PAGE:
So we are to believe either he was gravely wounded and his last stone could not protect him but that would be kind of against the canon, or more ambiguously that after saving his children and understanding the meaning of his life, he decided to let himself die in peace – a bit like Envy did but without the ripping the stone out part. It is indeed not clear how it is possible within the mythology of the anime/manga but at least we knew that he was not quite immortal anymore by the time it happens. And the fact he ages clearly means that he did indeed go back to his human form.
My main problem with the finale of the series – and admittedly it is a rather minor one – is this.
I get that most fans were more interested in the Ed/Winry stuff, the what happened to Al or Mustang and his men stuff. I too wanted to know and the finale was emotionally satisfying on that count.
But my personal favorite part of the show – especially during the final 30 episodes – has always been the plotting, military power struggle, coup/counter-coup storylines. And after spending so much time detailing the alliance, power shifts, play-by-play military maneuvers, I was surprised the show spent so little time in the last episode telling us what happened to the country after Father’s defeat.
More crucially, I wish they had explained to us how and why Grunman became the Fuhrer-President. Considering the last we had seen of him, he was seen planning to double-cross two fan favorites, Mustang and Armstrong, knowing he became Daisoto is not very emotionally satisfying. So, while it is not out of the blue because he was a clear possibility, it would have been nice to explain it to us.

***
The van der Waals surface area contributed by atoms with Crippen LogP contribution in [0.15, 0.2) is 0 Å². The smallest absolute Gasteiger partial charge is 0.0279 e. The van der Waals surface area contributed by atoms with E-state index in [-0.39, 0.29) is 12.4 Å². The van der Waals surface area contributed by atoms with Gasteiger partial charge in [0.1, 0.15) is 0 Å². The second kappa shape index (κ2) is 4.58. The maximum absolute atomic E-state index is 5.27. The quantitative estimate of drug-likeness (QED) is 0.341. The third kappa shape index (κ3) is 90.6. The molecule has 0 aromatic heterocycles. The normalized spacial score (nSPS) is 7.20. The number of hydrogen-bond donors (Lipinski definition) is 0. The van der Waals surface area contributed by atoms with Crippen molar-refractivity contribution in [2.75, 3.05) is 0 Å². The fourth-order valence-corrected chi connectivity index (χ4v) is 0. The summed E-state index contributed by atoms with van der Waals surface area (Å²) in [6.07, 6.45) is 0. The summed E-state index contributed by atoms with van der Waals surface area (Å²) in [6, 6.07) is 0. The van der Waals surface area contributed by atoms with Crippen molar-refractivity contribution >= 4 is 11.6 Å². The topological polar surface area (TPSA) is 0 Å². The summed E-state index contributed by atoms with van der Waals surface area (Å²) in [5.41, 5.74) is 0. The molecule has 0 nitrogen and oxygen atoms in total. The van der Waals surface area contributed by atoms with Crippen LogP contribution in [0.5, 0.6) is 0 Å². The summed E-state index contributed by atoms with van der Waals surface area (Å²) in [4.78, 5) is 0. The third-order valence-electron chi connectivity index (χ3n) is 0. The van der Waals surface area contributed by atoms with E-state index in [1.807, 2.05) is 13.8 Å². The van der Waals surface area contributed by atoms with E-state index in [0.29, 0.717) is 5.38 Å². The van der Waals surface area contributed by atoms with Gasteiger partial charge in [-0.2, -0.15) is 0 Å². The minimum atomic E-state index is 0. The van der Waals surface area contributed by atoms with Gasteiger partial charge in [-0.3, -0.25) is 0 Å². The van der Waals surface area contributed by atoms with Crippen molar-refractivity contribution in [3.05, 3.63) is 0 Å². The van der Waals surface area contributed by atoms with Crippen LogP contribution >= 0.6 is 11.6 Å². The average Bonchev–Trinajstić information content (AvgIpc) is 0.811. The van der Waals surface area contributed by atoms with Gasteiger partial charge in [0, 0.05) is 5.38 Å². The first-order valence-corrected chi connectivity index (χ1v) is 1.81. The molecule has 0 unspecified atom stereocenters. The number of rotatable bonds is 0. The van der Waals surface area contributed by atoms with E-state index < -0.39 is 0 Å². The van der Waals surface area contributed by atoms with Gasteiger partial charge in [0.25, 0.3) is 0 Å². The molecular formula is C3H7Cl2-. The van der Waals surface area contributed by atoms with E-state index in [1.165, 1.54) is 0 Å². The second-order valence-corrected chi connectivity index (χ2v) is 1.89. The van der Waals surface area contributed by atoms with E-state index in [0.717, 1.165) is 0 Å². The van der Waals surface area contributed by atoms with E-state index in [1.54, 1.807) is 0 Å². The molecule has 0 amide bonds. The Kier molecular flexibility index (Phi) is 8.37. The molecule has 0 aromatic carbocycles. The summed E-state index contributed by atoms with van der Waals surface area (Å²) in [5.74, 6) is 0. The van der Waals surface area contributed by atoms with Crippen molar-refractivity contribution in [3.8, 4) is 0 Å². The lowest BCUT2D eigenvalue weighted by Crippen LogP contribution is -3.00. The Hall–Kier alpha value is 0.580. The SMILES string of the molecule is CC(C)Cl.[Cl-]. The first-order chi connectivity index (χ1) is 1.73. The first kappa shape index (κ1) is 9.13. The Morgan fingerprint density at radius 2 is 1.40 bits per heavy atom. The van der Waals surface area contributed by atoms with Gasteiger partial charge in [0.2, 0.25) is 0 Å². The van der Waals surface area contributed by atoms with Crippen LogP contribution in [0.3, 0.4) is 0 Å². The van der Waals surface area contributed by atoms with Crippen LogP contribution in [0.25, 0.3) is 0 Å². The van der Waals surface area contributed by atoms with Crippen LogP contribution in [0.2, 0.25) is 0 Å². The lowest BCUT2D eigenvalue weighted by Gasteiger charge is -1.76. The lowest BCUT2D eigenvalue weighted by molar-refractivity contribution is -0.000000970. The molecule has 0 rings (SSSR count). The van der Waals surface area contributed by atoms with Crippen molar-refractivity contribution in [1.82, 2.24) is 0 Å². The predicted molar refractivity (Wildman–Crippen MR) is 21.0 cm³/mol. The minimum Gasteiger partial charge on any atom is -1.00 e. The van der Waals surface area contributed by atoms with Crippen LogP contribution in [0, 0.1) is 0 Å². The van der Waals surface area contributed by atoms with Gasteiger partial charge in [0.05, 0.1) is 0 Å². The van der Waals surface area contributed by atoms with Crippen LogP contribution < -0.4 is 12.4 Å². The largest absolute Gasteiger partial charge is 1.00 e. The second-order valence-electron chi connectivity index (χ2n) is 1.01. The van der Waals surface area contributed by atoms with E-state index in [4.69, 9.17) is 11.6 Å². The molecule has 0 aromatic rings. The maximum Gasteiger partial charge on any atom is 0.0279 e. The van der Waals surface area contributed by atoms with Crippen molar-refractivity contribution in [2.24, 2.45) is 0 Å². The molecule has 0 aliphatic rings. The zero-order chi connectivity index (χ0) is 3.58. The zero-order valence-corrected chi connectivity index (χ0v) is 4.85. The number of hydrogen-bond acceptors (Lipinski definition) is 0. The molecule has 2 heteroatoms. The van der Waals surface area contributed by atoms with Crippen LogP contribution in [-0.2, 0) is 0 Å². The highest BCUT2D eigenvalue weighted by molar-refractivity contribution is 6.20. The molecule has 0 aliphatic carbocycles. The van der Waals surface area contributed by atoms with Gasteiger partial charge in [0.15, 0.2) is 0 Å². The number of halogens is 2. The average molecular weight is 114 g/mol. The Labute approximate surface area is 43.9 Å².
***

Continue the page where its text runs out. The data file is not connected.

Because it does not make sense that Mustang – and more crucially Armstrong - did not get the throne.
I understand that the show is hinting that Mustang – a new more mature Mustang – decided to first make amends by helping rebuild Ishbal as General for the East. But wasn’t that always the plan – to become Fuhrer-President so he could atone for his behavior in Ishbal? So why would he settle for simple General when he could accomplish the same and more as King?
But at least they took the time to at least hint at that. There is zero reason Armstrong did not try to become Daisoto herself. First of all, we know she wanted it badly – so badly she was ready to get herself super close to Bradley and Father at the risk of losing her principles so that she could be near power when they fell. We also know she does not give up – she fights, that’s what her character is about. And crucially, from a military point of view, she was in control by the time Father dies. Central and Central Command are in the hands of the Briggs soldiers loyal to her (notice not a blue uniform in the final battle scenes and presumably many of the remaining rank-and-file normal soldiers die when Father blows the building). Mustang is incapacitated and Grunman is still in the East. There is no reason she would not have seized power at that point.That was her goal all along!
So it would have been nice to have a scene – even a short scene – where Grunman pleads to a military council he should become Fuhrer-President because Mustang is now physically unable to do it (since he is still blind at that point) and Armstrong is disqualified, say for instance because she is unpopular (because of Breda’s backstabbing radio broadcast blaming her for the events of the coup) and as an old wise man he can stabilize the country etc.
It would have been intellectually satisfying for those of us who cared about that storyline and would have wrapped it up less lackadaisically than a throwaway sentence in a conversation